3 Line Strike Pattern: What It Means and How to Use It in Trading


Candlestick patterns are crucial tools for traders, offering valuable insights into market sentiment and potential price movements. Among these patterns, the Three Line Strike setup is particularly sought after by traders in forex, stock, commodity, and index markets. This article explores the intricacies of the Three Line Strike, explaining how to identify it on charts, highlighting its unique characteristics, and discussing how to incorporate it into trading strategies.

Three Line Strike Pattern: An Overview

The Three Line Strike is a candlestick pattern used in technical analysis to trade trend continuations. However, it often appears ahead of trend reversals. The pattern consists of four candlesticks and can be found in up- and downtrends.

Bearish Three Line Strike

The bearish 3 Line Strike candlestick pattern suggests a continuation of a downtrend. It starts with three consecutive bearish candles, each opening and closing lower than the previous one. This is followed by a large bullish candle, which opens lower and closes above the open price of the first bearish candle. This pattern reflects the strength of the downtrend. Still, it may appear at the bottom of the downtrend and signal a trend reversal.

Bullish Three Line Strike

The bullish 3 Line Strike candlestick pattern suggests the potential continuation of a solid uptrend. It starts with three consecutive bullish candles, each opening and closing higher than the last. This is followed by a large bearish candle, which opens higher and closes below the close of the first bullish candle. This pattern indicates that the solid uptrend may continue, but it may signal the market will turn down if it’s formed at the peak of the uptrend.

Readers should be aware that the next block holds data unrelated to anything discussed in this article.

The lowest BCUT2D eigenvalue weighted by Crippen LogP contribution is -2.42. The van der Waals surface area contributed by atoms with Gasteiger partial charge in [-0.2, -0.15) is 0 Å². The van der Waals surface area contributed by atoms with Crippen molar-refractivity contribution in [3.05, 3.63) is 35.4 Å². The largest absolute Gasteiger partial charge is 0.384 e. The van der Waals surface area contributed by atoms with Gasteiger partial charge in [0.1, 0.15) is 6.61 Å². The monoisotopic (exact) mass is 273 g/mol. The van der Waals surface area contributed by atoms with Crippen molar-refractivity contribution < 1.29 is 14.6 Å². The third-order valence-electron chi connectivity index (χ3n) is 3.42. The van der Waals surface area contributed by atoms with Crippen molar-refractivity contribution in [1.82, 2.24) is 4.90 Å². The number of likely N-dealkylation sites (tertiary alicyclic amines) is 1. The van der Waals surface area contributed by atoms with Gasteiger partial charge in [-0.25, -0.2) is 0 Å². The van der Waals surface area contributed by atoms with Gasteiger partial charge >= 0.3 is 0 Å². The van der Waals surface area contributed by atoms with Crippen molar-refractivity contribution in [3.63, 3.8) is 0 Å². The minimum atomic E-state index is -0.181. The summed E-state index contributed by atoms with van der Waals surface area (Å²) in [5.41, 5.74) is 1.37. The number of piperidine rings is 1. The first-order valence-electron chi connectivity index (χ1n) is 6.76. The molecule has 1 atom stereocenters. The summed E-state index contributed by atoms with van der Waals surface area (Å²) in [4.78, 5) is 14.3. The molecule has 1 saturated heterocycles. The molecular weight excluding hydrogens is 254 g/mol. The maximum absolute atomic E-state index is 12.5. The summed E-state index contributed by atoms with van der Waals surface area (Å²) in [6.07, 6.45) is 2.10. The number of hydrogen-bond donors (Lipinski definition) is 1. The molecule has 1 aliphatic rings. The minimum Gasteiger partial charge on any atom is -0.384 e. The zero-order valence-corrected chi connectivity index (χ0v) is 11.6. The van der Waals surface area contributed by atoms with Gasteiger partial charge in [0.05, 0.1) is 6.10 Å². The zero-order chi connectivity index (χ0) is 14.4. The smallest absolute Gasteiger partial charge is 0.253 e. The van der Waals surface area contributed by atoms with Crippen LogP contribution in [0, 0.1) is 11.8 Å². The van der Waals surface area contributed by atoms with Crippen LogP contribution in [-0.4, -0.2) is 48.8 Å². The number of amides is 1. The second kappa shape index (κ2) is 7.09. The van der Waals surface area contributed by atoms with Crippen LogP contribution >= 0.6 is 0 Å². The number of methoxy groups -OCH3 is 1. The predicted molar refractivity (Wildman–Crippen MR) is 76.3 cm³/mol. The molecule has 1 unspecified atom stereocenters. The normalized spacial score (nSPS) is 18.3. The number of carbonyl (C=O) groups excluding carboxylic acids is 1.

Analysing Three Line Strike Patterns

As the Three Line Strike pattern can provide both reversal and continuation signals, it’s vital to combine it with other analytical tools, including trend indicators like moving averages and oscillators like the Relative Strength Index. Also, traders consider the overall trend on higher timeframes.

  • Entry: To enter a trade using the Three Line Strike, traders identify the overall trend. They may wait for the pattern to be formed and the following candle to close. If the following candle is bearish, traders usually open a sell position. If it is bullish, they consider an opportunity to go long. However, traders also may enter the market at the closure of the pattern’s fourth candle.
  • Stop Loss: Risk management is crucial, and traders typically set their stop-loss levels above/below the fourth candle, considering the trend strength. Alternatively, they may place the stop-loss order below or above the nearest swing point or support/resistance level, considering market volatility and risk tolerance.
  • Take Profit: Traders aim to secure their potential profits by setting profit targets based on the risk/reward ratio. This could be at the next significant support or resistance level or based on technical indicators, including Fibonacci retracements.

A trader finds a bullish 3 Line Strike setup on the daily chart of Qualcomm stock. However, this time, it serves as a reversal signal. They enter the short position at the close of the candle, following the pattern. Their stop loss is above the setup, with the take profit at the next support level.

A bearish Three Line Strike setup is formed on the hourly chart of Brent Crude Oil. A trader takes a long position at the close of the fourth candlestick. Their stop loss is below the formation, with the take profit placed at the next resistance level.

If you want to explore the Three Line Strike pattern, head over to the FXOpen’s free TickTrader trading platform.

Psychology Behind the Three Line Strike Pattern

The effectiveness of the Three Line Strike pattern relies on understanding the underlying psychological factors influencing market participants. Greed, fear, hope, and anxiety drive buying and selling decisions.

  • Initial Sentiment: The first few candlesticks in a Three Line Strike candlestick pattern represent the prevailing sentiment in the market. Typically, this sentiment is characterised by either greed (in an upward trend) or fear (in a downward trend), depending on the market direction prior to forming the pattern.
  • Potential Reversal: Although this pattern is considered continuation, in most cases, it provides a reversal signal. A strong fourth candle that engulfs three smaller candlesticks reflects the change in the market sentiment. The reversal signal triggers market participants to reassess existing positions and strategies.